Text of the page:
Mr. Karoly began representing Mr. Slayton in a series of criminal and civil matters in Pennsylvania state court starting in April 2005. (App. 361). During this representation, Mr. Slayton's personal assets were frozen, so he could only pay an initial retainer of $50,000. (App. 446). As he was unable to pay for the ongoing litigation, Mr. Karoly loaned Mr. Slayton the cost of the litigation. He also bought several pieces of property from Mr. Slayton that are not at issue in this appeal.[1] (App. 361-364). In total, Mr. Karoly paid $350,191.48 to Mr. Slayton either for litigation expenses or land. Specifically between May 2005 and March 2007, Mr. Karoly wrote $107,000 in checks to Mr. Slayton with the notation " loan" in the memorandum. An additional $79,000 in checks had some notation that indicated they were for real estate, but did not indicate what property was at issue. (App. 361-64). Four other checks issued on October 8, 2005, totaling $40,000, noted they were in exchange for specific pieces of property in Wayne County. (App. 405-7). No other check references any specific property or property transaction.

Sometime in May 2005, Mr. Karoly claims that he and Mr. Slayton came to an oral agreement to transfer a 24-acre piece of property owned by Phoenix located in Milford Township in exchange for $160,000. (App. 517-18). According to him, the first $160,000 in checks issued to Mr. Slayton constitute the purchase price for that property. (Id.). Based on Mr. Slayton's records, his expenses for the litigation amounted to more than $202,000 by the end of September 2005, well over the alleged purchase price. (App. 361-62).

After the bankruptcy case was converted to a Chapter 11 case in March 2005, it was converted back to a Chapter 7 proceeding in January 2006 and the U.S. Trustee's Office appointed a Chapter 7 Trustee. (App. 14). In June 2006, the Chapter 7 Trustee filed adversary proceedings in the bankruptcy court and filed a complaint against Clearview, Mr. Slayton, and his other companies, including Phoenix. (App. 15-31). The complaint avers that Mr. Slayton and his various companies, including Phoenix, were alter egos of each other. Further, the complaint claims that Mr. Slayton deposited seven checks from Mr. Karoly totaling $115,000 into Phoenix's accounts. (App. 23-24).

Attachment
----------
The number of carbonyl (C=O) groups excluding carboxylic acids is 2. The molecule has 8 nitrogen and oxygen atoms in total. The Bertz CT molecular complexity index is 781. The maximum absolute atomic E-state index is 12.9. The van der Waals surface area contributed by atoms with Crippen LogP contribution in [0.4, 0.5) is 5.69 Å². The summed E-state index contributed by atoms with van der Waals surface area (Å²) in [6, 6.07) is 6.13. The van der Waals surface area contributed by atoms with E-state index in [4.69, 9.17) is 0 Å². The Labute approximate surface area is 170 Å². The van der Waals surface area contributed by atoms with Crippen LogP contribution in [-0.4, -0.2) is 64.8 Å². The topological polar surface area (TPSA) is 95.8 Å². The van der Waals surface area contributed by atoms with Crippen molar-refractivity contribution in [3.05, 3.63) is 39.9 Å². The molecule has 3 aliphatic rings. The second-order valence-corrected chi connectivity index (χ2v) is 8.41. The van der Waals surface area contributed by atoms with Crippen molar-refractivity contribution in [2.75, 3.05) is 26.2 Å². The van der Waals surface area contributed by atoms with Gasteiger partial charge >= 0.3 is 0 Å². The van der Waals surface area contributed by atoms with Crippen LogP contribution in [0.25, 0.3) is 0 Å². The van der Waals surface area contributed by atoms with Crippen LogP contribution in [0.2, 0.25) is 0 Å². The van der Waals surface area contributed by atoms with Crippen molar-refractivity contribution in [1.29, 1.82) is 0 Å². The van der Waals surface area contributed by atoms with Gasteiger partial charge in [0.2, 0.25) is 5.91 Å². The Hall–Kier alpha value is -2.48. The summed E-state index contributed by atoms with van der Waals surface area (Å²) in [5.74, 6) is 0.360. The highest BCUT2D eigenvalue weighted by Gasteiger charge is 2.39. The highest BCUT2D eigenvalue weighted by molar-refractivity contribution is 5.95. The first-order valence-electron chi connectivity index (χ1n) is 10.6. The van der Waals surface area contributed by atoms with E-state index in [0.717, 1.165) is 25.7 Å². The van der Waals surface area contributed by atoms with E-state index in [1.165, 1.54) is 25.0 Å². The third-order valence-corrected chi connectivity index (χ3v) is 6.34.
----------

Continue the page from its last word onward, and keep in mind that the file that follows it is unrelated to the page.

On September 27, 2006, Mr. Karoly paid $4,733.10 to Pike County for taxes due on the Milford property. Although he claims that he was the equitable owner at this point and had fully paid the purchase price, this charge was still listed as part of his costs billed toward Mr. Slayton. (App. 364, 397). The next day, after Mr. Slayton and his companies failed to respond to the

Page 53

Chapter 7 Trustee's complaint, default judgment was entered and the Milford property was incorporated into the bankruptcy. (App. 33-34). In January 2007, the Chapter 7 Trustee filed a motion to sell the Milford property for $300,000. (App. 81). Mr. Slayton and Mr. Karoly both filed objections to this sale, claiming the property was not part of the bankruptcy because Mr. Karoly became the equitable owner prior to the default judgment. (App. 85, 89). These objections were ultimately withdrawn, the property ...

Buy This Entire Record For $7.95

Download the entire decision to receive the complete text, official citation,
docket number, dissents and concurrences, and footnotes for this case.

Learn more about what you receive with purchase of this case.